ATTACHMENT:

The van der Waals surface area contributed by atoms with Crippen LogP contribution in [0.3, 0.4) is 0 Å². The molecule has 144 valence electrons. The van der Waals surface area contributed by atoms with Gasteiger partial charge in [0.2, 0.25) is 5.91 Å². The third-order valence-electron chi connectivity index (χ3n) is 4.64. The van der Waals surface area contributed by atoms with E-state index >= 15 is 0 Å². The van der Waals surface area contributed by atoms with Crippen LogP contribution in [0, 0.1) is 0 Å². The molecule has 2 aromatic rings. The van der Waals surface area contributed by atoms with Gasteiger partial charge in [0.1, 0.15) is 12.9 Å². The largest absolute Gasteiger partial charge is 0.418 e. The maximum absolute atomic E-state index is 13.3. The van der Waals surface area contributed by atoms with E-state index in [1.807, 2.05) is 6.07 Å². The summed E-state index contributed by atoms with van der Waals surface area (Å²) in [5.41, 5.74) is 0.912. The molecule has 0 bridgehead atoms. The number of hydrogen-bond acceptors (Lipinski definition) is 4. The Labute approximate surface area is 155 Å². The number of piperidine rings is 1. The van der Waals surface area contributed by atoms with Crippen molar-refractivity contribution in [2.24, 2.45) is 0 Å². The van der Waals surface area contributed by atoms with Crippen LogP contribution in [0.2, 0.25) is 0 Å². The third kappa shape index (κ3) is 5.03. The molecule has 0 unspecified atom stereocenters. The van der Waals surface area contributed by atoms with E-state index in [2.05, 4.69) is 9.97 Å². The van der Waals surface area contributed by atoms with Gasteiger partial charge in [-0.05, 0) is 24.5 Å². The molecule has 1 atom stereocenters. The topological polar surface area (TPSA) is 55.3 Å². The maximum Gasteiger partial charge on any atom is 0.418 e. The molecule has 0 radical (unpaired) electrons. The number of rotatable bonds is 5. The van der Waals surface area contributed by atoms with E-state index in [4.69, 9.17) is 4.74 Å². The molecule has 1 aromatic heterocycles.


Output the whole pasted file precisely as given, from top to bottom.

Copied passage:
The van der Waals surface area contributed by atoms with Crippen LogP contribution in [0.3, 0.4) is 0 Å². The molecule has 144 valence electrons. The van der Waals surface area contributed by atoms with Gasteiger partial charge in [0.2, 0.25) is 5.91 Å². The third-order valence-electron chi connectivity index (χ3n) is 4.64. The van der Waals surface area contributed by atoms with E-state index >= 15 is 0 Å². The van der Waals surface area contributed by atoms with Crippen LogP contribution in [0, 0.1) is 0 Å². The molecule has 2 aromatic rings. The van der Waals surface area contributed by atoms with Gasteiger partial charge in [0.1, 0.15) is 12.9 Å². The largest absolute Gasteiger partial charge is 0.418 e. The maximum absolute atomic E-state index is 13.3. The van der Waals surface area contributed by atoms with E-state index in [1.807, 2.05) is 6.07 Å². The summed E-state index contributed by atoms with van der Waals surface area (Å²) in [5.41, 5.74) is 0.912. The molecule has 0 bridgehead atoms. The number of hydrogen-bond acceptors (Lipinski definition) is 4. The Labute approximate surface area is 155 Å². The number of piperidine rings is 1. The van der Waals surface area contributed by atoms with Crippen molar-refractivity contribution in [2.24, 2.45) is 0 Å². The van der Waals surface area contributed by atoms with Crippen LogP contribution in [0.2, 0.25) is 0 Å². The third kappa shape index (κ3) is 5.03. The molecule has 0 unspecified atom stereocenters. The van der Waals surface area contributed by atoms with E-state index in [2.05, 4.69) is 9.97 Å². The van der Waals surface area contributed by atoms with Gasteiger partial charge in [-0.05, 0) is 24.5 Å². The molecule has 1 atom stereocenters. The topological polar surface area (TPSA) is 55.3 Å². The maximum Gasteiger partial charge on any atom is 0.418 e. The molecule has 0 radical (unpaired) electrons. The number of rotatable bonds is 5. The van der Waals surface area contributed by atoms with E-state index in [4.69, 9.17) is 4.74 Å². The molecule has 1 aromatic heterocycles.